When I was in Y12 and was studying Maths, History, Physics and Philosophy the subject I didn’t like was History, because I found it very difficult in similar ways to the parts of studying Philosophy that I find difficult now, though I did like the subject matter; come Y13 after I’d dropped History, my hated subject was Physics. Again no massive problem with the subject matter but didn’t enjoy studying it at all, and was very glad to leave it behind. Now I am at university (Y16, wow) and only two of those four subjects remain, and the one I dislike is Maths. It seems that I always have to have one to ‘hate on’, at any stage, while the other(s) end up glorified way beyond what they deserve.

There are times when I don’t feel this about Maths, when I really like what’s going on, rather than just a mild appreciation for it after much explanation, which is what happens the rest of the time. But these times are always when the work is comparatively easy: when the only reason I haven’t got it before is because I’ve been scared off or whatever and not looked at it properly. I’ll say, that’s really cool, and my fellow Math/Phils will say “yeah well it’s easy”. On those occasions I really surprise myself, because I’m like “why does this feel so different, is this what it used to be like when I liked this subject?” Now, this enjoyment is unlike what I might have from other disciplines which I like just because I like learning. For example I enjoy popular and not-so-popular science and History and whatever because I like learning, but the Maths enjoyment I’m talking about here is definitely of a higher level, the kind of level you might expect if I chose to do this subject at university.

Essentially my realisation over the past few months has been that I’m cut off from enjoying Maths by my lack of ability—or by what is a too hard (for me) degree course, I suppose you could say. I don’t care enough about the subject matter to enjoy it after a lot of effort; my enthusiasm is drained by the time I get to the point where it’s interesting. It’s hard to say whether or not this is because I don’t like pure Maths problem solving, because I do tend to like problem solving and enjoy that kind of thinking, so it might just purely be the difficulty or also I might not actually like the process, even if I’m interested in the results or watching someone else do the process.

The situation is very different with Philosophy. It is as hard if not harder as a subject; the lack of a methodology (perhaps its defining feature) means that however pure-clever you are, you’re never going to have an easy ride. In Maths, if you add IQ you basically add Maths. But I find this difficulty and challenge thrilling and great to be a part of, which is definitely missing in Maths: it’s a case of “hmm, this is hard, it’s going to take me ages to get to grips with the basics of the problem and what everyone has said about it—great!” in Philosophy versus “oh great, another question I will struggle with for five hours and maybe, maybe make some progress on, but maybe I’ll achieve nothing, how boring” in Maths.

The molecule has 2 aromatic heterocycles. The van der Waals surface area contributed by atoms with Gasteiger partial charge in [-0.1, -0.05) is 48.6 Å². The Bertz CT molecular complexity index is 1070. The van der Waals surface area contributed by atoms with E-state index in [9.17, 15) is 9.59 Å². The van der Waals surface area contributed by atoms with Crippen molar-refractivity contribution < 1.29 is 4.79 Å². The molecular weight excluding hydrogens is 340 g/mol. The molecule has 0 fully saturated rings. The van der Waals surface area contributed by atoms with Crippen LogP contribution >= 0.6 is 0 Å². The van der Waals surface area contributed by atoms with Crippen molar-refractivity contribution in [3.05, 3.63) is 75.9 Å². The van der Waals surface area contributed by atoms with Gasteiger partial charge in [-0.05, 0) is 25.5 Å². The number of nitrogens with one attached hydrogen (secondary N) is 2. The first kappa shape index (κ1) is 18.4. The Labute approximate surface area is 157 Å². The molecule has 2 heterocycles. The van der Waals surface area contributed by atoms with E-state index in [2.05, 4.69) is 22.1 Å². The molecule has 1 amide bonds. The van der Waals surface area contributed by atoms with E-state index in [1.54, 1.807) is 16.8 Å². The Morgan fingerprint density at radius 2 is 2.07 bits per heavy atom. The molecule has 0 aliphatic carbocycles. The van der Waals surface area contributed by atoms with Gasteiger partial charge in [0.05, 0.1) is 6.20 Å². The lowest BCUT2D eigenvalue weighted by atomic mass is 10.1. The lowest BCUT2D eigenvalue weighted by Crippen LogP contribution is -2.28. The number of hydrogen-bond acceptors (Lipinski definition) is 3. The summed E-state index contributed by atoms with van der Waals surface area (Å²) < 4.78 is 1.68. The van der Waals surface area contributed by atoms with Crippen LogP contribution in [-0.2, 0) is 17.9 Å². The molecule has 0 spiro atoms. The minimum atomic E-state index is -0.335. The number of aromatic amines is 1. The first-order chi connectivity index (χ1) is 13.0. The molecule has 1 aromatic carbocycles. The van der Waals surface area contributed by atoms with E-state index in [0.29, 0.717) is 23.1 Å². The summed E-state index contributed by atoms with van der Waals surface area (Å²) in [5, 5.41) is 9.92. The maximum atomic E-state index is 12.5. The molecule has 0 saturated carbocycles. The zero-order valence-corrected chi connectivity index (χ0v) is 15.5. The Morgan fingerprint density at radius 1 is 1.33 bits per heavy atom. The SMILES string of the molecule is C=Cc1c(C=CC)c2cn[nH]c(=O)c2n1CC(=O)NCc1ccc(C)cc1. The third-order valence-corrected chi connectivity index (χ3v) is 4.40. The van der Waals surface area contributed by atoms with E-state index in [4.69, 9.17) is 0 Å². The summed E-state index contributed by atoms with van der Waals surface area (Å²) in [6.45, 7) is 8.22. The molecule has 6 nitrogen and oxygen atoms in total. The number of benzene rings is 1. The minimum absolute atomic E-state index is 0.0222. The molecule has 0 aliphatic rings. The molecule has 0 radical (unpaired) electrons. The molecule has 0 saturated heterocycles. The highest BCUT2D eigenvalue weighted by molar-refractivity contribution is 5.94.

So I think that I should probably have done a straight Philosophy degree if enjoyment was all that mattered; on the other hand, Maths is definitely good for your mind so maybe it’ll turn out better in the long run that I did it. I’ve got one year left of Maths (and another two of Philosophy), and I think that’ll be enough brain-improvement for now.

A problem with all this is the Maths-fatigue I get. My friend James, doing a straight-up Maths degree over in tabland, often wants to show me some Maths he’s been doing when he comes to visit or I meet him somewhere or visit his house, and generally I just don’t care that much because I immediately think ”*sigh* another problem I won’t be able to solve”. This is sad because if he came to me with, to use the same examples again, some interesting Physics or History—at a much lower level because neither of us do degrees in those—I’d be interested, I think, and I would like to be similarly interested in Maths again but I’ve just been burnt out by not enjoying it enough to do the difficult stuff I have signed up for.

There’s an inconsistency in this post over whether or not I actually like Maths more than I like learning in general. Note that I explained earlier how when Maths is easy enough for me to get it all, I like it more than I would like some History or Physics, but then I’ve just said that I end up liking it less than those due to burn out. This is because I don’t actually know if I like Maths anymore, basically, due to all this. What I do know is that I don’t enjoy the process of studying it formally, so I’m glad to see an end to that in a year’s time, and I can only hope that my general interest in the subject and in the problem-solving style associated to it will revive itself as the years go by.

While writing about academic things I should note a gradual decline in my belief I can do very well in exams next year, and I gradual lowering of aspirations for where I’ll end up for graduate study. This could be bad, as I need the motivation, or it could be good because I’m pressuring myself less and will therefore end up achieving more; no idea atm.


I actually strongly disagree that “if you add IQ you basically add Maths”- I think this is a misguided view of the subject. Maybe it’s just me, but I would say most of what you’ve said about Philosophy about Maths.

Comment by jr512 Mon 05 Sep 2011 23:38:12 UTC